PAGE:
How to Organize Game Writing

I've got an idea for some gaming content, and now I'm trying to sort out how to put it together into a supplement that people might want to read. There is never a lack of ideas, just a lack of finishing.

The path forward is mapped, and the habits are building. I'll keep things up to date here.


After the move, gaming

The tricky part about finding a new gaming group out here is the hunting.
There's a local gaming store with a bulletin board. Potential games include a blue Mage game, and a Call of Cthulhu campaign. I am really excited about the prospects!
Mage: the Awakening sounds amazing! I've been a fan since the revision of the WoD system, and would love to try out the orphans of Atlantis setting for it. Or, even just a mortals game.
As for Call of Cthulhu, to quote, "Don't throw me in that there briar patch!"
We shall see.


My Roasted Pepper Hummus Recipe

This is the average of about four different recipes I found online, and I enjoyed making it quite a lot. Simple to prepare, the hardest part was washing out the blender after using it!

Flash 64-bit on Squeeze

As root, give these commands a go:

# apt-get install flashplayer-nonfree
# aptitude purge gnash browser-plugin-gnash
# update-flashplugin-nonfree --install

close all browser windows

# ldconfig -v

fire up your browser and give flash a shot...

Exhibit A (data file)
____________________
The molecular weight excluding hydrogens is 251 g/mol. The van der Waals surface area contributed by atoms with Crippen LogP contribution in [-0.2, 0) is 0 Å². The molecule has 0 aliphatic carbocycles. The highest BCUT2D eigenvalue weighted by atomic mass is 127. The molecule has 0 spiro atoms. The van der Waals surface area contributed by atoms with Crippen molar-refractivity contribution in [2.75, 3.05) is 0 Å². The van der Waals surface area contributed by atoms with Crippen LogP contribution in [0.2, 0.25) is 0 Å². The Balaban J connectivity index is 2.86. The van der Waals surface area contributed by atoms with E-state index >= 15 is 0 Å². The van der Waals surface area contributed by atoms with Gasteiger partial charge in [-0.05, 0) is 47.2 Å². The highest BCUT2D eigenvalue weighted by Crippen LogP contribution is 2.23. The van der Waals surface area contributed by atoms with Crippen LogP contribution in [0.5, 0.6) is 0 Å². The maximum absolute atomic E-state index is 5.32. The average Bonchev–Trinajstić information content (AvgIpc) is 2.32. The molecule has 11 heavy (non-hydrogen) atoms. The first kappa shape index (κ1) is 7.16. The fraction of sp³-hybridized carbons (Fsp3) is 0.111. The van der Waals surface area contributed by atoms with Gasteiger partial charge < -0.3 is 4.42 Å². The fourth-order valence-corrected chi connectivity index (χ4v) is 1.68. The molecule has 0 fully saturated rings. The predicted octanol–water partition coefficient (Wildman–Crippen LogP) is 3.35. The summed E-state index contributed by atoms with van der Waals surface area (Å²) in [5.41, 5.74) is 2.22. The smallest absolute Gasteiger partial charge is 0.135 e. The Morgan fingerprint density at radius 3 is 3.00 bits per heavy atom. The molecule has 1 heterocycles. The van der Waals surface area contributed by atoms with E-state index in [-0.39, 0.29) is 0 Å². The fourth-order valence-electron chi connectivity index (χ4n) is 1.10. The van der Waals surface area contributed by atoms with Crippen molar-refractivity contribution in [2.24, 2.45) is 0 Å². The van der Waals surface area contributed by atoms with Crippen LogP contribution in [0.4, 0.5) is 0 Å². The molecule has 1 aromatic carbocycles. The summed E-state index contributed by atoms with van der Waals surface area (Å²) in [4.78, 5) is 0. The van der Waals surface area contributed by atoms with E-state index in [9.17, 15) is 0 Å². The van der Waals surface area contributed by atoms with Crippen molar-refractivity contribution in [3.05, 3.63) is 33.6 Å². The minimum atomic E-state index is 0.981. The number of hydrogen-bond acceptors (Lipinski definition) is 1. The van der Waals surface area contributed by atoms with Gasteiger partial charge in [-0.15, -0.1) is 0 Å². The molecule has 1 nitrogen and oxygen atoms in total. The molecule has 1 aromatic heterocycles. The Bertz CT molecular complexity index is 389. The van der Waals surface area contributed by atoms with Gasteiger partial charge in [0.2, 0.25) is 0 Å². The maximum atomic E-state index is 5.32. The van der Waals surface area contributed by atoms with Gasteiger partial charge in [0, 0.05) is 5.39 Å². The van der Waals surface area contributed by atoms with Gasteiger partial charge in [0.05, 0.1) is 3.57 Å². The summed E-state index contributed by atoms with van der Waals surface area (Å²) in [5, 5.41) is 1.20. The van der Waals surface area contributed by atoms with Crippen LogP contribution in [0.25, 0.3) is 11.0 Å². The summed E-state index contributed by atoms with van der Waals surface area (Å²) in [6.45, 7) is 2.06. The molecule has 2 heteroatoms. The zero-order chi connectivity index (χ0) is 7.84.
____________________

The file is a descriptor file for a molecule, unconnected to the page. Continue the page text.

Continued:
Squeeze to Sid- Avoiding Dependency Issues

Having committed to the Google ecosystem for many computing needs, I am free to put whatever OS I want on my personal laptop. I'm a serious Debian fan from way back, so I thought I'd give the unstable branch of that distribution a try. However, the testing version of the Debian GNU/Linux system is currently in the midst of some big changes... GCC and libc6 are both under the knife for wheezy and sid.

If you do the normal procedure for installing then moving to unstable, you'll have a mess of dependencies waiting to thwart your triumphant booting of GNOME 3. Here's the short version of how I got beyond the issues and got a Debian sid install working.


Review: The Strange Affair of Spring Heeled Jack

The Strange Affair of Spring Heeled Jack
The Strange Affair of Spring Heeled Jack by Mark Hodder

My rating: 4 of 5 stars

Without spoilers, I can say that sorting through the clues of Spring Heeled Jack's appearances was really fun!

A hardened Sir Burton, called out by the monarchy to hunt monsters? Delicious. The descriptions were evocative, but the text sometimes got weighed down with an almost Lovecraftian-dense brace of "native slang" written-out all phonetical-like.

Once I wrapped my head around the accents being depicted this way, things went smoother. I'll be watching Hodder for more!

View all my reviews


[IMCotD] Lord of the Rings Rave

(8:49:07 AM) Gerall: Gandalf the Grey.
(8:49:13 AM) Gerall: Gandalf the White.
(8:49:20 AM) Kelly: grey is there
(8:49:25 AM) Kelly: white.. not yet
(8:49:28 AM) Gerall: Gandalf teh Ultraviolet!!
(8:49:32 AM) Gerall: Raver
(8:49:49 AM) Gerall: Uhhn-tss Uhhn-tss Uhhn-tss Uhhn-tss
(8:49:55 AM) Kelly: ooo, and the ..LOLOL.. treants & the tower would be awesome
(8:50:10 AM) Kelly: holy cow, man
(8:50:13 AM) Gerall: what?
(8:50:43 AM) Kelly: i'm having flashes of sparkly neon body suits, big hair and heels
(8:51:04 AM) Kelly: i blame Mama Mia
(8:51:08 AM) Gerall: don't forget teh Elves! with pacifiers and bodypaint
(8:51:23 AM) Kelly: :blink:


DnDNext, Modular Games, and Setting

When a new edition of the world's most popular role playing game is announced, people react. Boy, do they react...

I'm uninterested in stoking the fires of the edition wars with this post. If you're looking for flaming of a given edition or play-style, you're going to be disappointed. I was curious about another aspect of releasing a "modular" game system.